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Taiwan president leaves for islet near disputed seas
Publication Date : 07-09-2012
President Ma Ying-jeou will leave for the Taiwan-controlled Pengjia Islet today, as an inspection tour near the disputed Tiaoyutai Islands, amid the escalating East China Sea sovereignty row. Accompanied by ministers, legislators and media personnel, the president will reaffirm the nation's sovereignty rights to the Tiaoyutais.
According to Presidential Office spokesman Fan Chiang Tai-chi, the objectives of this tour are for the president to lay out details of the “East China Sea Peace Initiative,” urge peace agreements between disputing claimants and to devise methods to develop the islands' resources.
“The main item on the president's itinerary during his visit to Pengjia Islet will be a speech on the action plan for a peace initiative he put forward last month to resolve the sovereignty dispute over the Tiaoyutais,” Fan Chiang said in an interview, yesterday.
According to Fan Chiang, the president will set foot on Pengjia around noon and inspect a weather observation station and a Coast Guard Administration outpost. He will also give a speech in front of the Pengjia Stone Tablet to address the public servants stationed there.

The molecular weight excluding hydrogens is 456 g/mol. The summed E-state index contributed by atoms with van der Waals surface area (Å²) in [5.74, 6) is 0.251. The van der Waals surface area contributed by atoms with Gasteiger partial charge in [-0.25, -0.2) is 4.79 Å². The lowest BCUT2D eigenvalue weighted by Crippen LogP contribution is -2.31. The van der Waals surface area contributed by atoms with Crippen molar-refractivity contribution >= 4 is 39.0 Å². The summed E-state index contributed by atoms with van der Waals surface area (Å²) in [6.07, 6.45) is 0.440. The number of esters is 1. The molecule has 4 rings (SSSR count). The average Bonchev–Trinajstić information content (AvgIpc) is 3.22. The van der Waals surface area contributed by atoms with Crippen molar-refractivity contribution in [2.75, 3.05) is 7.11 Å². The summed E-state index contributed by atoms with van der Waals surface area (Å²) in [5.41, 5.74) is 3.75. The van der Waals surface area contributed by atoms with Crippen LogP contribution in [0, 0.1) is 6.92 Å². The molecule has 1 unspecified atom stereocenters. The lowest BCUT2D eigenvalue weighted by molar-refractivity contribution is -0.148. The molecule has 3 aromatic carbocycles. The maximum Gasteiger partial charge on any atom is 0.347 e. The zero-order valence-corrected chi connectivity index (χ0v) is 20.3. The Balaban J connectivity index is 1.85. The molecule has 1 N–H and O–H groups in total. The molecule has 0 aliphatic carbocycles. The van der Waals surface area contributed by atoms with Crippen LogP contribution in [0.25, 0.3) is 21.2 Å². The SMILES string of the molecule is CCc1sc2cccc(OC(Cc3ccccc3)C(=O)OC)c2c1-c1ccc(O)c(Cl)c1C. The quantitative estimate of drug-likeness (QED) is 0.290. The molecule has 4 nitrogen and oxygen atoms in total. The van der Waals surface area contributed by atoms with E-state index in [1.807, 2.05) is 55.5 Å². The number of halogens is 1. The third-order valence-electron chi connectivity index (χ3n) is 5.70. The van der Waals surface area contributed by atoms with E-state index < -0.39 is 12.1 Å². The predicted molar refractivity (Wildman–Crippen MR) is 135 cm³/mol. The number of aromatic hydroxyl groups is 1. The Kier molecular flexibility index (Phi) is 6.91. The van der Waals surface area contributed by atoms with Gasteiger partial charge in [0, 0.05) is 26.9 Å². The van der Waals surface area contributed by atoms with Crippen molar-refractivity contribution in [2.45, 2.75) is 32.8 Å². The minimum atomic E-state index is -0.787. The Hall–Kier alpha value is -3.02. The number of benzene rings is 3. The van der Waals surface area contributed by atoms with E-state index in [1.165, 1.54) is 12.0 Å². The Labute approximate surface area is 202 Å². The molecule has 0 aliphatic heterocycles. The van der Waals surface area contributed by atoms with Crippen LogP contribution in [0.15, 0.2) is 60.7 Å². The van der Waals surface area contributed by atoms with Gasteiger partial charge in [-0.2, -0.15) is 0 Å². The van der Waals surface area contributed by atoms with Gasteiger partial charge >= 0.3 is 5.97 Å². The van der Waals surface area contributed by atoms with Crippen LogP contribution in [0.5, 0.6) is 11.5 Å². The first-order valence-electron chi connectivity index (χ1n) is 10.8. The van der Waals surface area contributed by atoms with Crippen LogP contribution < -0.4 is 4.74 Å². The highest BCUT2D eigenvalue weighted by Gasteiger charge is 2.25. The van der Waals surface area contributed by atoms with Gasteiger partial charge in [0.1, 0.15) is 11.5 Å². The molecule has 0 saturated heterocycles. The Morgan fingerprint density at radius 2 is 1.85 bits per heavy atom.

Located about 100 nautical miles northeast of Taiwan in the East China Sea, the Tiaoyutais are currently administered by Japan, but are also claimed by Taiwan and mainland China. The dispute over the cluster of islets, known as the Senkakus in Japan and Diaoyu Islands in China, sparked a diplomatic row between Japan and the mainland after activists from Hong Kong and Japan made separate landings there in August to declare their countries' sovereignty claims.
Pengjia islet is located 33 nautical miles from Keelung Harbour, just off Taiwan's northernmost tip, and 76 nautical miles west of the Tiaoyutais.
The Coast Guard Administration said seven vessels would be dispatched to patrol the waters off Taiwan's northern and northeastern coasts. The president will board an S-70C helicopter, with forces from the Navy and Coast Guard Administration patrolling the waters. To ensure the safety of the president and accompanying officials, the Air Force, Navy and Coast Guard are collaborating to tighten security around the islet.
According to officials, the Coast Guard Administration has commissioned three large Navy vessels that will patrol around the islet along with various smaller-scale military ships.
Members of the media aboard the warships will be able to watch the military performing emergency rescue drills near the islet. Amid media reports that the Japanese government has decided to buy three islets of the Tiaoyutais from private owners for NT$780 million (US$26 million) to declare its claim, Ministry of Foreign Affairs spokesman Steve Hsia reiterated that the Pengjia islet as well as the Tiaoyutais are both Taiwan's territory.